Your suppliers' pricing fluctuates a lot depending on the season and demand for certain things. These changes may appear minor from week to week, but they can add up to a significant amount of money over time.
Tracking pricing fluctuations can also help you determine if your plate costs need to be recalculated, which, as you may know, may make or break whether you meet your food cost percentage target.
Automated invoice processing simplifies price tracking. Digitizing invoice data helps you spot inconsistent vendors and negotiate net pricing.
Reengineer your menu
Many restaurants analyze their menu items carefully and use the fundamentals of menu engineering to eliminate expensive and unpopular menu items. You can instantly analyze menu item popularity vs profitability by gathering sales mix polls from your connected POS and integrating it with recipe costs in your restaurant management software.
You may make cost decisions about adjusting recipes or components by looking at whether products are underpriced or overpriced. If you're selling a significant number of low-margin items, for example, and your food cost percentage is increasing, you may either increase menu prices or change portion sizes. Menu engineering also allows you to take advantage of menu possibilities, such as advertising a menu item with a high-profit margin but low sales volume. Understanding the relationship between menu item popularity and profit allows for data-driven decisions that reduce food expenses.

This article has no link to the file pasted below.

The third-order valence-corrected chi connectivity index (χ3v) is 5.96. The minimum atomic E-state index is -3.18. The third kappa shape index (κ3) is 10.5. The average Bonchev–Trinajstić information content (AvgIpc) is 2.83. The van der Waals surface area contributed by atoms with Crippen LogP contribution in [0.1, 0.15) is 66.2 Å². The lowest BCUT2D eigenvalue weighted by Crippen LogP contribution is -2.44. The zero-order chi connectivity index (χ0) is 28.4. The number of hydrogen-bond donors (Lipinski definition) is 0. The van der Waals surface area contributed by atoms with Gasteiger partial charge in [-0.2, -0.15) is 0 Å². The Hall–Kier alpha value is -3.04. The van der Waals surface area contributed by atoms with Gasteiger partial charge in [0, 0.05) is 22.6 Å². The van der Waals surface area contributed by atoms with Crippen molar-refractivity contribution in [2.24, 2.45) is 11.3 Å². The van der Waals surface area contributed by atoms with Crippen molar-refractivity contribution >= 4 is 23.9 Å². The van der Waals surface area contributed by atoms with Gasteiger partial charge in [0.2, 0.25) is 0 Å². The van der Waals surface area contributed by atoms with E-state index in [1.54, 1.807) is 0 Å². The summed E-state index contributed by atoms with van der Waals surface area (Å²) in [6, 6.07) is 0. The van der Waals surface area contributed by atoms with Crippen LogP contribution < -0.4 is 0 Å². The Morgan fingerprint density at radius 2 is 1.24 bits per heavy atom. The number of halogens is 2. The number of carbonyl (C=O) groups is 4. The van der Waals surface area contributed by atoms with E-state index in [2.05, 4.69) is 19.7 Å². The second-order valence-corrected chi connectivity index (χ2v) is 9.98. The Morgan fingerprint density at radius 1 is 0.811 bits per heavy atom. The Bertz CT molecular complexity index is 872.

Lockdown your restaurant inventory management processes
Taking inventory is time-consuming and may distract you from creating tasty plates and a welcoming atmosphere. In general, restaurant inventory management affects your overall food costs.
Food waste and higher COGS percentage might result from poor inventory monitoring, thus it's critical to do it correctly. You can closely monitor food prices by doubling down on inventory control. This is especially true if you discover that using Excel to manage your restaurant inventory is no longer an option.
Master your restaurant's inventory taking with these tips:
- Verify all incoming orders against invoices to ensure they are correct. Note discrepancies to get vendor credit.
- Take inventory frequently to avoid over-ordering and better understand the restaurant's cost of goods sold.